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About CaliTINT

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    United States

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    San Diego

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  1. Thanks tintmieister, I really appreciate the info. I'll give the car a shot next time. On another note, you said you use Suntek? So I have used and been using other films like Solargard, Johnson, and most recently SolarFX. Been thinking about using Suntek but have read a few say it has issues with scratching, low angle haze (on some films), etc. What is your experience with it and do you recommend it? I just received the go to be a dealer from them. Thanks in advance!
  2. I use The Claw. Its a little pricier at around $100 but think after going through so many different lights it seems to be my best one so far. Also I like that its cordless
  3. Well Metro Films yes, that's just the way things worked out for me. I was taught to tint long long time ago (over 16+ years ago). I was never taught to take cars apart like the other stereo and alarm guys I worked with and since leaving my first shop I always worked alone with nobody to show me the way. Taking cars apart to me was a little intimidating because the few times that I tried, I always broke something (clips, etc.) or bent something. And some things never went back quite the same. So I gave up on it for the most part. Now a days we have more stuff on the internet (youtube, tintdude, etc,) to help me out so I have been slowly learning to take off more panels, rear decks, brake lights, etc. without breaking them. So thats kind of a low blow to say I'm not a tinter (I have thousands of cars under my belt). Maybe I'm just a tinter that's not really good at taking panels off haha. And I'm not alone, I hear many other tinters on here say they never pull panels. Unfortunately I do have to turn down 1% of my jobs because my lack of skill in this area, but I have to say that I do run a successful tinting business. Have a great day...
  4. I did that once when doing a windshield. Turned out fine but the film was scratched up from hard carding it during shrinking. Other than that. No problems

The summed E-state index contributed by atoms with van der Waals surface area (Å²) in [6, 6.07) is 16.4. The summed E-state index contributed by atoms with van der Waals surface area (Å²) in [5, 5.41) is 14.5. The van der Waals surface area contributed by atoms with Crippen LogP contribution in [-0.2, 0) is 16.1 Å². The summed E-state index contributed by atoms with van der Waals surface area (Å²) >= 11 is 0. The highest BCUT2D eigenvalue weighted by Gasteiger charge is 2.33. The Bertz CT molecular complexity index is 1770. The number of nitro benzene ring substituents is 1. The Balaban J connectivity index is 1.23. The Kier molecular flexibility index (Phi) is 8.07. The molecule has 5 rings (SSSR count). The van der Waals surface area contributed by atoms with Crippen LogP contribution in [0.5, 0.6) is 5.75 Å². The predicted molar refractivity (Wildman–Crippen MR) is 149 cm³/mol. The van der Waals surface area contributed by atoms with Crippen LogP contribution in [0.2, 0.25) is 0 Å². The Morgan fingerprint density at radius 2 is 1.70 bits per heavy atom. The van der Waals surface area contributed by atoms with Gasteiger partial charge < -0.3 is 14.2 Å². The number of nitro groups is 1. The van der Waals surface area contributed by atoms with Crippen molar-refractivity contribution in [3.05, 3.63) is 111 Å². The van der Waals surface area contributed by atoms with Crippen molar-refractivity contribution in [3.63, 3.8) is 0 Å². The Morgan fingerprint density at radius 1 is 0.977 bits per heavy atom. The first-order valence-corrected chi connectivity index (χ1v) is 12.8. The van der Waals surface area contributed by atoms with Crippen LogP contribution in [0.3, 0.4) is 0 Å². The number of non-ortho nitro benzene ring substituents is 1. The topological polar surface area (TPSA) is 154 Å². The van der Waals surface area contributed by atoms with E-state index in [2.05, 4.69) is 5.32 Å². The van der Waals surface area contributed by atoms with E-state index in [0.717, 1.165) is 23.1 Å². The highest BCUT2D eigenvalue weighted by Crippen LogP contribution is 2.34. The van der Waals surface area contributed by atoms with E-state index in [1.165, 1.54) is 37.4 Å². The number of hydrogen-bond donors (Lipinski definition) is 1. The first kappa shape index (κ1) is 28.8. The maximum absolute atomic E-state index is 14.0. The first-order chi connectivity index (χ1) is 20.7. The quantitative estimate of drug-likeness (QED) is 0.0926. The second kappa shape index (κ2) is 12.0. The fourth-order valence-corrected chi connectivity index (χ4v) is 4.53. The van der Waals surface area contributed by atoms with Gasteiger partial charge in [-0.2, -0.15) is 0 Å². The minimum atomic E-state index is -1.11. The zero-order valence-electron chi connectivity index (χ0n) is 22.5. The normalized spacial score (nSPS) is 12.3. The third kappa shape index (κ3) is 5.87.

5. Hey DrTint & Tintmeister. So you both were able to successfully tint this vehicle without removing anything? I've been tinting for a long time but hardly ever remove anything (It scares me lol). I've slowly started to learn to remove stuff here and there but not quite comfortable yet and I don't have all the tools. Now I have a customer inquiring about tinting this car. So I'm wondering if I should pass on it or give it a go lol.
  6. Sweet! But how did you install the doors? Were they open like that?
  7. hi
  8. Let me just add my personal experience: I started in this industry as a detailer and we wanted to learn tint. My business partner at the time had asked a few pro tinters to teach us how to tint. They all wanted about 2k to apprentice. We went to the guy that was willing to trade some audio work and cash that equaled about 2k. We became his apprentice for the next about 3-4 weeks and then was available as an advisor after that. Let me tell you. We put out some shitty work for years and knew nothing about the industry. Lots of complaints, damaged vehicles, etc. it was a nightmare but we did just ok. Luckily, there was no such thing as social media at the time lol. I still put out pretty sub par work for years after that. Then I found tintdude learned a lot about the industry and experiences of others), bought training DVDs, watched the very few videos available at the time and strived to become better. It took a really long time for me to get good and there is still the occasional vehicle that I'm not comfortable doing so I refer it to a competitor. I'm cool with some of my competitors. Good luck!